Top 10 Schools That Throw Down for Halloween

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Halloween is every kid’s favorite holiday: You get to dress up however you want, stay up past your bedtime and get free candy. That magic seems to fade as you get older, but these 10 schools bring it back. Thought you were done with Halloween when your mom told you that you were too old for trick-or-treating? Guess again. Hit up one of these amazing college Halloween traditions.

10. UNC Chapel Hill: Halloween on Franklin Street

Halloween on Franklin Street is such a big deal it even has its own Wikipedia page. In 2007, it was estimated that 80,000 people decked out in costumes squished onto Franklin Street for the celebration. After this massive turnout–Chapel Hill only has a population around 50,000, proving that people travel from all over to partake in the madness–the police got involved to cut down on the scale of the celebration. The town even blocks off the street to accommodate partygoers.

9. SUNY Geneseo: Halloweekend

Why limit yourself to only one Halloween? At SUNY Geneseo, Halloween lasts for days. The spooky weekend starts with a hockey game, but with a twist. Everyone shows up in their best Halloween costumes. Later, the town hosts a Halloween parade that everyone gets involved in. Students line the streets in costumes to munch on Halloween treats like caramel apples, cider donuts and candy.

8. Georgetown: Healy Howl

Scary movie enthusiasts swear by The Exorcist as a Halloween staple, and the students at Georgetown take this one step further. Some of the movie was filmed on their campus, so every Halloween they show the movie on the quad. It ends around midnight, at which point the movie-watchers head to Georgetown’s famous Healy Hall, where they howl in unison at midnight. That’s one scary sight.

7. University of Rochester: Scare Fair

Spending a night in the library seems like a nightmare for most college students (anyone remember that episode of Boy Meets World?). At University of Rochester, this nightmare becomes a reality. Their Rush Rhees library is the stuff of ghost stories: hidden hallways and dark passageways full of old books. Every year, the library gets turned into a haunted house, accompanied by scary music played by the school’s band.

6. Fordham: Greenwich Village Halloween Parade

Every year for Halloween, the students at Fordham University get decked out in their best and most creative costumes and head to the Greenwich Village Halloween Parade. Thousands of people line 6th Avenue in the city to watch floats, performers and bands laze by while partying in the street with their friends. “It was an experience like no other and an awesome way to celebrate the holiday,” said Fordham sophomore Christina D’Ambrosio.

5. Texas A&M: Wicked Woods

Texas A&M’s Kappa Sigma chapter takes their philanthropy seriously. Every year for Halloween, they turn their huge backyard into a haunted trail. The ticket price and canned food donation required to enter go to great causes, and they expect at least 6,000 people to attend and partake in the scaring.

4. University of Wisconsin – Madison: Freakfest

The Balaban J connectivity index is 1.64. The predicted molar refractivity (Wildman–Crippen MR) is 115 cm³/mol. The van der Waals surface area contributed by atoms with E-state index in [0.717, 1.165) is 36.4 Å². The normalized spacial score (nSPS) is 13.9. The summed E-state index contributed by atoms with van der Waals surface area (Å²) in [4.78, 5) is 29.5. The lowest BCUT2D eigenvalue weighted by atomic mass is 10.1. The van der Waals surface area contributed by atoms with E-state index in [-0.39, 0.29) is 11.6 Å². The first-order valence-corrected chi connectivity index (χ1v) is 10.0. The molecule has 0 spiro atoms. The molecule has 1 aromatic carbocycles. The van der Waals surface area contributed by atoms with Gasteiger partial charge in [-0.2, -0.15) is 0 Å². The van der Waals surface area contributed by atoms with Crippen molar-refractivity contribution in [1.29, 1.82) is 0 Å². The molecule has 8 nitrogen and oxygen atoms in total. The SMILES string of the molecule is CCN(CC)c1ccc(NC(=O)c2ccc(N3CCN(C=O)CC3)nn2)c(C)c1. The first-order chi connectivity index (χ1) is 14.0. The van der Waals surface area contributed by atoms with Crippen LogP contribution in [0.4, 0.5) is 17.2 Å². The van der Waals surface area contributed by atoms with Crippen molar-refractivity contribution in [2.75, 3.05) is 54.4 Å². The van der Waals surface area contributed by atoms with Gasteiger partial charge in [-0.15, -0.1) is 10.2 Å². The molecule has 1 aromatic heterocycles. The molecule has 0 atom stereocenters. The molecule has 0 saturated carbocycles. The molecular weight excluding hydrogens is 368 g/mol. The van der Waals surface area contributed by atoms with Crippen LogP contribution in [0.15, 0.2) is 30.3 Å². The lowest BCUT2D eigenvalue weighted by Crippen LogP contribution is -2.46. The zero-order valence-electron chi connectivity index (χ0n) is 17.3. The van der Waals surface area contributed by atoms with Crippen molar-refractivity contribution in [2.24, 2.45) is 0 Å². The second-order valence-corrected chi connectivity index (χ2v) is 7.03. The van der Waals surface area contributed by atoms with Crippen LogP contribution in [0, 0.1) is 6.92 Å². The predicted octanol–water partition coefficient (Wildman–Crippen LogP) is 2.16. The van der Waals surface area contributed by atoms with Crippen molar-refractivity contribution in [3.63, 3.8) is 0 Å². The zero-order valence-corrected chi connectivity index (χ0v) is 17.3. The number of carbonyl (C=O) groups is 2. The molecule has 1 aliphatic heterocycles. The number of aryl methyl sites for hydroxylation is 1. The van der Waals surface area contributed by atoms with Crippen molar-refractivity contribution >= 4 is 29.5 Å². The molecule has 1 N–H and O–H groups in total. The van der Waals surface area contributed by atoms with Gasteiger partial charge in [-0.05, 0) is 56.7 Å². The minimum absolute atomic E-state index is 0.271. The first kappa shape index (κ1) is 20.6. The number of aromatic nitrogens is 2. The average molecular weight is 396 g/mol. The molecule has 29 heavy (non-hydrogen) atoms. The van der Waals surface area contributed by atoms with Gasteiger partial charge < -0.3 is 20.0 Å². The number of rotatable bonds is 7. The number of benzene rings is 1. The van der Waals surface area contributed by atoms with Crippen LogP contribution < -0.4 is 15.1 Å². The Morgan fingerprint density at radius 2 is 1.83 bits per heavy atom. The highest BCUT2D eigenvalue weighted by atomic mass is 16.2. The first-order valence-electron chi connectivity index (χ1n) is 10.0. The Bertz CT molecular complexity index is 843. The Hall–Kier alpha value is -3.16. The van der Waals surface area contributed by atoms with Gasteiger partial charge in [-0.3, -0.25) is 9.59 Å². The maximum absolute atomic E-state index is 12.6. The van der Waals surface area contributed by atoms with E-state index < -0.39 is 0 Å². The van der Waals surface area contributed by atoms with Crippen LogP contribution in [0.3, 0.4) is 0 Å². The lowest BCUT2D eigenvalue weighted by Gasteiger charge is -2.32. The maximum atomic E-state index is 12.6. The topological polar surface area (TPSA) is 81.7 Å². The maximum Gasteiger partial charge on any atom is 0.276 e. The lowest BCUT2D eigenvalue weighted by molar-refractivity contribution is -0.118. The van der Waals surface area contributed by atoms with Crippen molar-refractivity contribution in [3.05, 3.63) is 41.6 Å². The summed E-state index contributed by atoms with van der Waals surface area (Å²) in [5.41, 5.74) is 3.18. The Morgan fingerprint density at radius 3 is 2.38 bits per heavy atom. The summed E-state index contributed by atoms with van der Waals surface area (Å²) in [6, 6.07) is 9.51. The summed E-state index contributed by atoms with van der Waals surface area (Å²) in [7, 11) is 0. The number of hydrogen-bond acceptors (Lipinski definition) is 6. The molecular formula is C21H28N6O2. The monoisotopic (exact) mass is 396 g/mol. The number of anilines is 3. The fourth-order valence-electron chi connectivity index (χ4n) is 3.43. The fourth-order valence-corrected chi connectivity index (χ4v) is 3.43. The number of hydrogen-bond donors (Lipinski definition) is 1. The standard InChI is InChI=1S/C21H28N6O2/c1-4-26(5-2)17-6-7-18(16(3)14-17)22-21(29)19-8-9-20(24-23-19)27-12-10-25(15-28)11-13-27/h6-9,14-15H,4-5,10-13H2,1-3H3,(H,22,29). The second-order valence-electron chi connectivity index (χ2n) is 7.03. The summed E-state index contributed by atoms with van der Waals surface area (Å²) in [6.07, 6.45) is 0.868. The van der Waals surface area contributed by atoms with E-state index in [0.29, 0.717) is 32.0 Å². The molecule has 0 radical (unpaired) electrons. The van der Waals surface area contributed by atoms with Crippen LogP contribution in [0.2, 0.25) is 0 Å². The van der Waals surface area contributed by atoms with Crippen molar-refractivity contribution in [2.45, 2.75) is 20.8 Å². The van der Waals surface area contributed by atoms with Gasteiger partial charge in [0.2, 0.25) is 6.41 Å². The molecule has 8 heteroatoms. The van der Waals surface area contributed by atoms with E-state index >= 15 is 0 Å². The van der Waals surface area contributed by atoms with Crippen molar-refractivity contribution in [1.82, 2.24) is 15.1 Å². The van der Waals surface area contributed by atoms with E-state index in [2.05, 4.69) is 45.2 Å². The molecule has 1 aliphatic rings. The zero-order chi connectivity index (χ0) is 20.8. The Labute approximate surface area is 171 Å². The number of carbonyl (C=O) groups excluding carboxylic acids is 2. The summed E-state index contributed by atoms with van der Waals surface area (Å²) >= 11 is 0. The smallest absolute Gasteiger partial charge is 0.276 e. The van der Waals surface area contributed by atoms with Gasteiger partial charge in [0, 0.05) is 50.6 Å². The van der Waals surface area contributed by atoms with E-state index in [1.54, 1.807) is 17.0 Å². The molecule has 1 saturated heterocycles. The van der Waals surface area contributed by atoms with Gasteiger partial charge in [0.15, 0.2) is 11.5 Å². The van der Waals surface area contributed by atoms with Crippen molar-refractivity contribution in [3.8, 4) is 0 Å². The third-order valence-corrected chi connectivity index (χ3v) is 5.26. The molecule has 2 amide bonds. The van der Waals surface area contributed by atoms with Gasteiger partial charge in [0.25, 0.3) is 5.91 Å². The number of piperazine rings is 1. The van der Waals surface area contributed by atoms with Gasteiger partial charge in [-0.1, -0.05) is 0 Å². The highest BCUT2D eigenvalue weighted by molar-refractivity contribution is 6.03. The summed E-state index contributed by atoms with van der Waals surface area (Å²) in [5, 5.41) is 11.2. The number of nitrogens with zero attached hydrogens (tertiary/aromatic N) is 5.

Freakfest is a huge Madison tradition: People crowd onto State Street to watch video recordings and live performances of some of their favorite artists. Past performers include All Time Low, O.A.R., Mac Miller and Third Eye Blind. This year’s concert features Chase Rice and Timeflies. The city of Madison took control of the event in 2006 and began selling tickets, but it’s still one of the biggest Halloween parties out there. “Where else can you find grown adults dressing up as Alien versus Predator or an army of plastic green men? It’s nice knowing that there are thousands of other people from all over the midwest who also love Halloween and drinking and are willing to come here to celebrate it,” said Madison senior Brady Sullivan.

3. Penn State: Pumpkin Festival

Penn State’s annual Pumpkin Festival is a great way for college students to interact with the community. Highlights of the Pumpkin Festival include a pumpkin carving contest and a jack-o-lantern display. “You just have to show up to pick up a free pumpkin, carve it or paint it and bring it back. They have a bunch of different categories, like best in show, best PSU theme and best traditional jack-o’-lantern face,” said Meg Lee, a senior at Penn State. Kids of all ages and college students alike can enter the carving contest and the first 100 entrants get a free ice cream cone. Ice cream, kids and pumpkins: What more could you ask for?

2. Roanoke College: Ghost Class

For those of you who want to be in the Halloween spirit all semester, Roanoke offers a class called Intellectual Inquiry: Ghosts and Human Perception. Dr. Tom Carter’s class focuses on paranormal activity and ghosts throughout history. Students even spend a night in Monterey House, a historic (supposedly) haunted house on campus to see if they can sense any paranormal activity. It’s like a real life Ghostbusters.

1. MIT: Pumpkin Drop

In true MIT fashion, these students combine physics and Halloween for the ultimate event: the Pumpkin Drop. At midnight on the last Saturday of October (coincidentally the 31st this year!), students fill the roof of The Green Building (one of the science buildings on campus) and drop pumpkins over the edge. The pumpkin droppers calculate the conditions that will give them the biggest smash and then put these calculations to the test by actually dropping them. Nerdy and fun.

Senior at Boston College. Future high school English teacher. I laugh, eat, and talk too much. My main loves include the Boston College Marching Band, peanut butter, pandas, country music, and Breaking Bad.

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